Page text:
Sunday, July 12, 2009
Recipe: Super Fast Vanilla Ice Cream
- 1 1/2 cups heavy cream
- 1 cup half and half
- 1/2 cup granulated sugar
- 1/8 tsp. salt
- 1/2 tsp. vanilla extract
- In a bowl, mix the heavy cream, half and half, sugar, and salt until the sugar and salt are completely dissolved.
- Stir in the vanilla extract until completely mixed in.
- Freeze using ice cream freezer directions.
Wednesday, July 01, 2009
Recipe: Bicuits and Chorizo Gravy
- 1 pound chorizo sausage
- 4 1/2 Tbsp. all-purpose flour
- 3 cups milk, heated until warm but not scalded
- 8 biscuits (I have a buttermilk biscuit recipe here)
- Prepare four plates. For each, split two biscuits and place the halves, split-side up, on the plate.
- Cut the chorizo into 1/4-inch slices. Don't worry if the sausage begins to crumble or the slices start to come apart.
- Over high heat, place to sausage into a 10-inch fry pan. Cook for two minutes.
- Sprinkle flour over sausage slices and cook another three minutes.
- Add milk all at once and stir mixture until flour dissolves. Continue stiring until the mixture comes to a boil and the gravy is thickened.
- Pour gravy over each set of biscuits.
Recipe: Improved Buttermilk Biscuits
- 2 cups all-purpose power
- 1/2 tsp. salt
- 1/4 tsp. baking soda
- 2 tsp. baking powder
- 1 Tbsp. sugar
- 4 Tbsp. Sacco buttermilk powder (note, you can omit this, substituting buttermilk for the water when added in the recipe)
- 5 Tbsp. butter, cold
- Preheat oven to 400 degrees F.
- Mix all dry ingredients in a large bowl.
- Cut butter into dry ingredients until mixture resembles coarse meal.
- Add water slowly, mixing until all dry ingredients are damp and dough loosely holds together. Dough should be wet.
- Turn dough out onto well-floured board and knead for about 30 seconds. Instead of traditional bread kneading motion, fold dough in half, press flat, and repeat.
- Roll dough out approximately 3/8-inch in thickness, then use biscuit cutter or cup. Take scraps, form into new ball, roll out to 3/8-inch thickness, and cut additional rounds. Place biscuit rounds on ungreased cookie sheet with at least 1-inch separation.
- Bake biscuits for approximately 18 minutes or until golden brown.
Sunday, June 28, 2009
Recipe: Mango Ginger Sorbet
- 1 lemon
- 1-inch piece of ginger root, peeled
- 2 1/4 cups water
- 1 1/2 cups sugar
- 3 very ripe mangoes (soft to the touch)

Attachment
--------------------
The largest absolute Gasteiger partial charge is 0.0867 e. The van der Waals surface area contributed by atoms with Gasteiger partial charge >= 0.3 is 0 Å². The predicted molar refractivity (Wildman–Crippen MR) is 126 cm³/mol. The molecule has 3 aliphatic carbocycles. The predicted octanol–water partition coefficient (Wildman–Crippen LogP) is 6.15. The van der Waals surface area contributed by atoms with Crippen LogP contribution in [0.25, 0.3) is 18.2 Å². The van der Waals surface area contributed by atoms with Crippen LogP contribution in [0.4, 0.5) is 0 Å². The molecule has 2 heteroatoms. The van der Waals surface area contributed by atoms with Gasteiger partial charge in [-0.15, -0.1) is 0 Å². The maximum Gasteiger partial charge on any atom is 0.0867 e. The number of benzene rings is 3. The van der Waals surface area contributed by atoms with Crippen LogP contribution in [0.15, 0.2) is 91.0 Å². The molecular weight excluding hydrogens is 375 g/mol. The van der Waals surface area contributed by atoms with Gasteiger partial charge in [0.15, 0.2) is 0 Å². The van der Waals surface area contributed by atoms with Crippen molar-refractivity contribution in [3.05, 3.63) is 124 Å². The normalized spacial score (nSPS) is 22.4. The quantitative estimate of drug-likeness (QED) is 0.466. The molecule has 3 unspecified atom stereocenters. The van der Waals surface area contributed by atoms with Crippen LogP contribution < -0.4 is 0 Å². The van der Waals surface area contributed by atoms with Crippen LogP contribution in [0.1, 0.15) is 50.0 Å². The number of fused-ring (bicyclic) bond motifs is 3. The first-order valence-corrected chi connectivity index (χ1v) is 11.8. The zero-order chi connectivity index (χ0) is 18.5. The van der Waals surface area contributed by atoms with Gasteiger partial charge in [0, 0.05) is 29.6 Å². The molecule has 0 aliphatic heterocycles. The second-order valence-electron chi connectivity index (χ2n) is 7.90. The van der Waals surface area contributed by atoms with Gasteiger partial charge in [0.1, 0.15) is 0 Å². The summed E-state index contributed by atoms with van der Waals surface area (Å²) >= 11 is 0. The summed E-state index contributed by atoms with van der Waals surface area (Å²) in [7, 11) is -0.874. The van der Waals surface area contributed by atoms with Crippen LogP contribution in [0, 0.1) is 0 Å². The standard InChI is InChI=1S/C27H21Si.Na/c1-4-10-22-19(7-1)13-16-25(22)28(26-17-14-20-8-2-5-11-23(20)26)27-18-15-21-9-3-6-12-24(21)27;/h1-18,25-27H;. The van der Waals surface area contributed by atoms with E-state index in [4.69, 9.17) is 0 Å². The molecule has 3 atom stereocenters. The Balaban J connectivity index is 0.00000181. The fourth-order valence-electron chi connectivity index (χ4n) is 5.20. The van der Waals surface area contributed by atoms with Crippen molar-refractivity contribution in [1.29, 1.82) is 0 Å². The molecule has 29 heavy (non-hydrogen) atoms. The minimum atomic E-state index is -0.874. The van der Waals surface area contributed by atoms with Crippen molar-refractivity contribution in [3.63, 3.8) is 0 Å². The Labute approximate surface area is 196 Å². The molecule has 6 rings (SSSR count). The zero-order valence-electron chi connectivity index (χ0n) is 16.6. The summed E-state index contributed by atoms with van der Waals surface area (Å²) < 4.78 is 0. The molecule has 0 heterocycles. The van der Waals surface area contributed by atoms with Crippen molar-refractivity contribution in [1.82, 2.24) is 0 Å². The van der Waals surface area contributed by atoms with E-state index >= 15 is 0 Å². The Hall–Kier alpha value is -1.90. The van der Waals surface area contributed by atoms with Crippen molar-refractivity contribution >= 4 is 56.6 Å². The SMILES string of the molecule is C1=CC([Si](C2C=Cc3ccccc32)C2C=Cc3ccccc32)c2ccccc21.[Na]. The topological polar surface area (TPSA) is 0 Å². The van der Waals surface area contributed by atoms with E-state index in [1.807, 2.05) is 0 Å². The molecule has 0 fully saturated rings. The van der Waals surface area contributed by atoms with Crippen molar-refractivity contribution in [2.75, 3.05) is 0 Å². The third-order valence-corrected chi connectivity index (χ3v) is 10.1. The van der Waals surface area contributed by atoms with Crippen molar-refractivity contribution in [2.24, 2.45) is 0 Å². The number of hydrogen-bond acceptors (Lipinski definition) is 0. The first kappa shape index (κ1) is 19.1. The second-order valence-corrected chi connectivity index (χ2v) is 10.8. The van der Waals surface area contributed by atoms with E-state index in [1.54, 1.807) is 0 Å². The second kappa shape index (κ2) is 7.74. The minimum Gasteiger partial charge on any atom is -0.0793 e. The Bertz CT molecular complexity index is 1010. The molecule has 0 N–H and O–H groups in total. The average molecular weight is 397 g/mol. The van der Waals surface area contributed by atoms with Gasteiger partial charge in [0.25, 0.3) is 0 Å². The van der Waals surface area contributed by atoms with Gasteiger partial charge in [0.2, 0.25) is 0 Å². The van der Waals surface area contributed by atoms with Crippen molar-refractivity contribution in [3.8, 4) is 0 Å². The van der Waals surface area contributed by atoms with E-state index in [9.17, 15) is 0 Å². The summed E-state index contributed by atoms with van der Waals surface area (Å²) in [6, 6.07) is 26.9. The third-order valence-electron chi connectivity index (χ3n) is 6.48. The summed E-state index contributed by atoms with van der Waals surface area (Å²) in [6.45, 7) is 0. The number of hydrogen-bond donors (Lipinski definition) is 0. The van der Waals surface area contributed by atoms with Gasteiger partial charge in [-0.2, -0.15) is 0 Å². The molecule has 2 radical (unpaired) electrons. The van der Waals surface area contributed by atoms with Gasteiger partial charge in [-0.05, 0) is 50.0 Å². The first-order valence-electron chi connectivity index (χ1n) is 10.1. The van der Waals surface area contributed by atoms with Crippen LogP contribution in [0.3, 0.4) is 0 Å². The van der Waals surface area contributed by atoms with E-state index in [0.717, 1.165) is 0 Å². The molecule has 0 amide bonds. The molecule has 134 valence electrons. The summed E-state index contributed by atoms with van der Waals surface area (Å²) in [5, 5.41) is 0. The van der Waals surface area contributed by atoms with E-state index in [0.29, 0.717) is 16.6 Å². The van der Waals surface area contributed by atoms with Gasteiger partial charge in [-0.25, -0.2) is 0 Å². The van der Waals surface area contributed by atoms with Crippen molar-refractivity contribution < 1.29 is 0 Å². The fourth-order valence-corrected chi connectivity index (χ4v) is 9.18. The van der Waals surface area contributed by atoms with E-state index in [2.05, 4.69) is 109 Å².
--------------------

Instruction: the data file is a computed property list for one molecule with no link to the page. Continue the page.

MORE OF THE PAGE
- Roughly chop ginger and place into medium saucepan.
- Peel zest from lemon and place into saucepan.
- Juice lemon and reserve juice.
- Put 2 cups water into medium saucepan. Bring to boil and boil for five minutes.
- Add sugar and continue boiling until sugar is dissolved. Remove from heat and let cool as you perform the next steps.
- Peel mangoes and cut flesh from pit. Place pieces of mango into a blender with 1/4 cup water. Blend until pureed.
- Pour puree into saucepan and mix. Pour half of mixture back into blender and blend again until smooth. Pour blended mix into a 1 1/2 quart container. Repeat with other half of mixture in saucepan.
- Cover container and place in refrigerator for at least four hours.
- Freeze in ice cream freezer according to directions until the resulting sorbet is soft.
Makes about 1.5 quarts.
Thursday, February 05, 2009
Recipe: Roasted Brussel Sprouts
The approach was sparked by a lunch at Hope and Olive, a restaurant in Greenfield, MA that has killer salmon cakes at lunch. Both my wife and I were also impressed with the brussel sprouts. A waitress said that the restaurant first roasts them in a pan until they are halfway cooked, and then finishes them in a deep fryer.
It may sound weird, but it works. However, we wanted a version that didn't require the deep fat. (Who needs the calories or the mess?) So we treated them more or less the way we treat roasted potatoes.
Take the sprouts, trim the bottoms, and then split them lengthwise. Put into a pan, splash some olive oil on them, and toss. Sprinkle with kosher salt or sea salt and some pepper. Roast at about 450ºF for maybe half an hour, or until well caramelized. If you want a variation that I think would be good, saute some garlic in the oil before it goes on the sprouts.
Friday, August 01, 2008
Orwell's British Cookery Article
Wednesday, July 30, 2008
Good Pancake Recipe
- 1 1/2 cups all purpose flour
- 3/4 tsp. salt
- 3 TBS. sugar (reduce to 2 TBS. if using a sweet syrup)
- 2 tsp. baking powder
- 2 eggs, separated
- 1 1/8 cup milk
- 2 TBS. butter
- 1 tsp. vanilla
- Put butter and milk into microwave-safe container and heat until butter melts. Heat large pan or griddle over high heat.
- In a large bowl, mix flour, salt, sugar, and baking powder.
- In a medium bowl, beat egg whites until stiff. In another medium bowl, lightly beat egg yolks until mixed.
- Add milk and butter mixture to egg yolks, mixing constantly.
- Add milk and egg yolk mixture to flour mixture and gently mix until completely combined.
- Folk egg whites into batter, taking care not to deflate the whites.
Tuesday, June 17, 2008
Presidential Recipe Purloining